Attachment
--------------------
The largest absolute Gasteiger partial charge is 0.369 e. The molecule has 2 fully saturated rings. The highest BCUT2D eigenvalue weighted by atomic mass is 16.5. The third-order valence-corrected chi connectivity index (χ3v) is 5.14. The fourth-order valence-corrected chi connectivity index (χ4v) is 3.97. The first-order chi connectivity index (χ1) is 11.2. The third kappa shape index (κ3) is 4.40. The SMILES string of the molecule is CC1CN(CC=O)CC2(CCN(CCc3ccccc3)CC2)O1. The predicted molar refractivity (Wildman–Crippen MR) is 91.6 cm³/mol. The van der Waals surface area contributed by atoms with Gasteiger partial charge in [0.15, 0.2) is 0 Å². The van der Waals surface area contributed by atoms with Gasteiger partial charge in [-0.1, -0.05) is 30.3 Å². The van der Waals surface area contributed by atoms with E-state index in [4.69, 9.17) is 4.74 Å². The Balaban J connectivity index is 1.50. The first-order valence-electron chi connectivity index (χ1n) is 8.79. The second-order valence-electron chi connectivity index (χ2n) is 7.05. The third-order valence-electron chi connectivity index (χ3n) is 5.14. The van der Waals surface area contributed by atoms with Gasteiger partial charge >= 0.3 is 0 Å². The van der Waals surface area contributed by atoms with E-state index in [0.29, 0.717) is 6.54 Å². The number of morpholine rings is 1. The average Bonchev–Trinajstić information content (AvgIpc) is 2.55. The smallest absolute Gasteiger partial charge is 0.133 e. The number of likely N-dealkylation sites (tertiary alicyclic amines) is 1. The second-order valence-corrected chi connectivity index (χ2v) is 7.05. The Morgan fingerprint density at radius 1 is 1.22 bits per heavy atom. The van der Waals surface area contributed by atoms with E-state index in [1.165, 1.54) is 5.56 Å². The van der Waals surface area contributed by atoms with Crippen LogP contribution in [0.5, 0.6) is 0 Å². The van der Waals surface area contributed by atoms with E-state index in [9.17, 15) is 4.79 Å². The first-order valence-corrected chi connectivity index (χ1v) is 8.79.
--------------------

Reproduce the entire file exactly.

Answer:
The largest absolute Gasteiger partial charge is 0.369 e. The molecule has 2 fully saturated rings. The highest BCUT2D eigenvalue weighted by atomic mass is 16.5. The third-order valence-corrected chi connectivity index (χ3v) is 5.14. The fourth-order valence-corrected chi connectivity index (χ4v) is 3.97. The first-order chi connectivity index (χ1) is 11.2. The third kappa shape index (κ3) is 4.40. The SMILES string of the molecule is CC1CN(CC=O)CC2(CCN(CCc3ccccc3)CC2)O1. The predicted molar refractivity (Wildman–Crippen MR) is 91.6 cm³/mol. The van der Waals surface area contributed by atoms with Gasteiger partial charge in [0.15, 0.2) is 0 Å². The van der Waals surface area contributed by atoms with Gasteiger partial charge in [-0.1, -0.05) is 30.3 Å². The van der Waals surface area contributed by atoms with E-state index in [4.69, 9.17) is 4.74 Å². The Balaban J connectivity index is 1.50. The first-order valence-electron chi connectivity index (χ1n) is 8.79. The second-order valence-electron chi connectivity index (χ2n) is 7.05. The third-order valence-electron chi connectivity index (χ3n) is 5.14. The van der Waals surface area contributed by atoms with Gasteiger partial charge >= 0.3 is 0 Å². The van der Waals surface area contributed by atoms with E-state index in [0.29, 0.717) is 6.54 Å². The number of morpholine rings is 1. The average Bonchev–Trinajstić information content (AvgIpc) is 2.55. The smallest absolute Gasteiger partial charge is 0.133 e. The number of likely N-dealkylation sites (tertiary alicyclic amines) is 1. The second-order valence-corrected chi connectivity index (χ2v) is 7.05. The Morgan fingerprint density at radius 1 is 1.22 bits per heavy atom. The van der Waals surface area contributed by atoms with E-state index in [1.165, 1.54) is 5.56 Å². The van der Waals surface area contributed by atoms with Crippen LogP contribution in [0.5, 0.6) is 0 Å². The van der Waals surface area contributed by atoms with E-state index in [9.17, 15) is 4.79 Å². The first-order valence-corrected chi connectivity index (χ1v) is 8.79.